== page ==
My MS Story, So Far

Hello and greetings to all of you, my new friends. It is an honor to be the newest contributor and member of the MultipleSclerosis.net team! Since we will be getting to know each other rather intimately I thought I would start by introducing myself and catching you up on my story so far. Then I thought we could walk side by side as the next few chapters unfold, if you’ll have me of course.

I am a proud Alumni of Villanova University’s College of Nursing, and as long as you root for my basketball team in March we should get along just fine. After college I worked as a Neurosurgical ICU nurse at Georgetown University Hospital in Washington, D.C. After that I was a travel nurse for a brief but thrilling period of time. I love neurology, which is probably why when I began having obvious neurological symptoms I ignored them out of fear. During the summers I would get migraines, numbness in my legs, and hypersensitivity to even the slightest touch but these symptoms always went away on their own. I knew that I should be alarmed, but I really was not ready to know what the problem was. Instead I applied to and was accepted into a very competitive graduate program in Nurse Anesthesia, a program that only accepts 24 people a year. I rocked a 4.0 GPA my first two semesters, and took up Crossfit as a hobby. That was when my first big relapse hit. I lost feeling in both of my legs, and I really tried to convince myself it was just a sports injury…but deep down I knew it was serious. After I lost feeling in my right arm it was undeniable that I had a serious neurological problem, but I still resisted getting help. Finally, I was in the OR early one morning for clinical when my symptoms became so bad that my teacher had to come get me and help me downstairs to the emergency room. A series of MRIs revealed a dozen lesions in my spine and almost just as many in my brain. My spinal tap came back as “the most positive spinal tap” that a doctor at John’s Hopkins had ever seen- I’ve always been an overachiever! But I was encouraged when, after 7 days in the hospital and 5 days of IV steroids, I started to feel much better.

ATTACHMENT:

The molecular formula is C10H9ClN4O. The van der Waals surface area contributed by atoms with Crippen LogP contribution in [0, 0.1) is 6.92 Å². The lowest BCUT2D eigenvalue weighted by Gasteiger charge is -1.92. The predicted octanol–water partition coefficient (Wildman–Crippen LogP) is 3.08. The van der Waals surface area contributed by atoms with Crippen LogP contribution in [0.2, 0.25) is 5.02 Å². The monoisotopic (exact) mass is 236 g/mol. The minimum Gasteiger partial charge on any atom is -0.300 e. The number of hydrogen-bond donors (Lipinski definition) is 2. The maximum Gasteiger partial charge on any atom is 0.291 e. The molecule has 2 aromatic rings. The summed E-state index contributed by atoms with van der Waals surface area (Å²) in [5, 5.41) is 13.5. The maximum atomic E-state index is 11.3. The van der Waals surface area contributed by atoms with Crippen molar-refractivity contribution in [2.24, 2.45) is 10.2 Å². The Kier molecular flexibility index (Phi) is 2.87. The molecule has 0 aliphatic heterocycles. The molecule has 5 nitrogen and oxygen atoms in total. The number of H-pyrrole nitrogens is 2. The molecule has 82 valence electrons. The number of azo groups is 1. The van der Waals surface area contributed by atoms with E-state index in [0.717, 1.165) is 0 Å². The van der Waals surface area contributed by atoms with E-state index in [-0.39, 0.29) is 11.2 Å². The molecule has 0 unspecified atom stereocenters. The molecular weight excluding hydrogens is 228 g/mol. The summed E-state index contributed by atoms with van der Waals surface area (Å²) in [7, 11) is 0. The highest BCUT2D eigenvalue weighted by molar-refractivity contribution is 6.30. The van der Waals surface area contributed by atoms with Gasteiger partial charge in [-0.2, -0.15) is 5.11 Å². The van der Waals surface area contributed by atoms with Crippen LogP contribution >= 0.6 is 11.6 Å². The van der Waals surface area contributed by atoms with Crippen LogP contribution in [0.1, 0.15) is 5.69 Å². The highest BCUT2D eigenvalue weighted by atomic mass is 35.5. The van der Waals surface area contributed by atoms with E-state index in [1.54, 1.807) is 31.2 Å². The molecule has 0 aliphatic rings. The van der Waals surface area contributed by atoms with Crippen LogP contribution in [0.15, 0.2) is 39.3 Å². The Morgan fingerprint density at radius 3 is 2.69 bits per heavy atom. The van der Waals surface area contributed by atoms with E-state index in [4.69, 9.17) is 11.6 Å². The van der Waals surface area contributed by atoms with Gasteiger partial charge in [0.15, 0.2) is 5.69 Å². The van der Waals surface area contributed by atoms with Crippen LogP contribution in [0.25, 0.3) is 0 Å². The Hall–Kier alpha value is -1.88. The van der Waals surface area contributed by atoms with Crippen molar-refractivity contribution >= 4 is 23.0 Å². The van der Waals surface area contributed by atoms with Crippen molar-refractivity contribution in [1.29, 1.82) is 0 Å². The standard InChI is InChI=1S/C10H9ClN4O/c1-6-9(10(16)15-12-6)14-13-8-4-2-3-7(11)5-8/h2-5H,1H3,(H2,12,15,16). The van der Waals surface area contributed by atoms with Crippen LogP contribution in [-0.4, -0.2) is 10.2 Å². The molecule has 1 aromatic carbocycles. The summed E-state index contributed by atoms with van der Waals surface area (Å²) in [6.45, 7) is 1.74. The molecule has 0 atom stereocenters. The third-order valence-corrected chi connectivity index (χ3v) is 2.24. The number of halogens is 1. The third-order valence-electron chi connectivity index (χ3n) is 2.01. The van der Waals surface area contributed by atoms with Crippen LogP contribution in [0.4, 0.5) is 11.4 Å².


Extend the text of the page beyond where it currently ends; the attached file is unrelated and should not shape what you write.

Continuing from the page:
I started on Copaxone, lightened my course load, and stayed in my graduate program until the end of the semester. But with every doctor’s visit and every conversation I had with other people with MS I began to realize that I had a unique opportunity to make a difference. Deciding to leave the Anesthesia program was a difficult decision. It’s hard to walk away from something you worked hard to earn and have a talent for in order to go after something you may fail at, but I had a gut feeling that it was the right path. I changed to the Nurse Practitioner track and became a Multiple Sclerosis Certified Nurse without really knowing where it would take me.

Soon after becoming MS certified I started working as a nurse in the same MS Center where I am a patient. It is extremely rewarding work that I am so passionate about, and I have found that having MS has made me a better, and certainly more compassionate nurse.  I know what it is like to go through the tests, the uncertainty, and to finally arrive at a diagnosis of MS. I know what it’s like to be 25 years old, in the best shape of your life, and to feel like you are standing at the peak of a mountain with the world at your feet…and what it’s like to have a Neurologist knock you off that mountaintop in a 30 minute office visit. I have read the words “poor prognosis due to high lesion load”, felt the air leave my lungs, and realize that the mountain was never all that important. And finally, I know what it’s like to dig your heels in and start climbing that mountain again anyway.

So here I am, a few relapses later, now on Gilenya after trying Copaxone and Rebif, but overall doing great. Nice to meet you, friend.

This article represents the opinions, thoughts, and experiences of the author; none of this content has been paid for by any advertiser. The MultipleSclerosis.net team does not recommend or endorse any products or treatments discussed herein. Learn more about how we maintain editorial integrity here.

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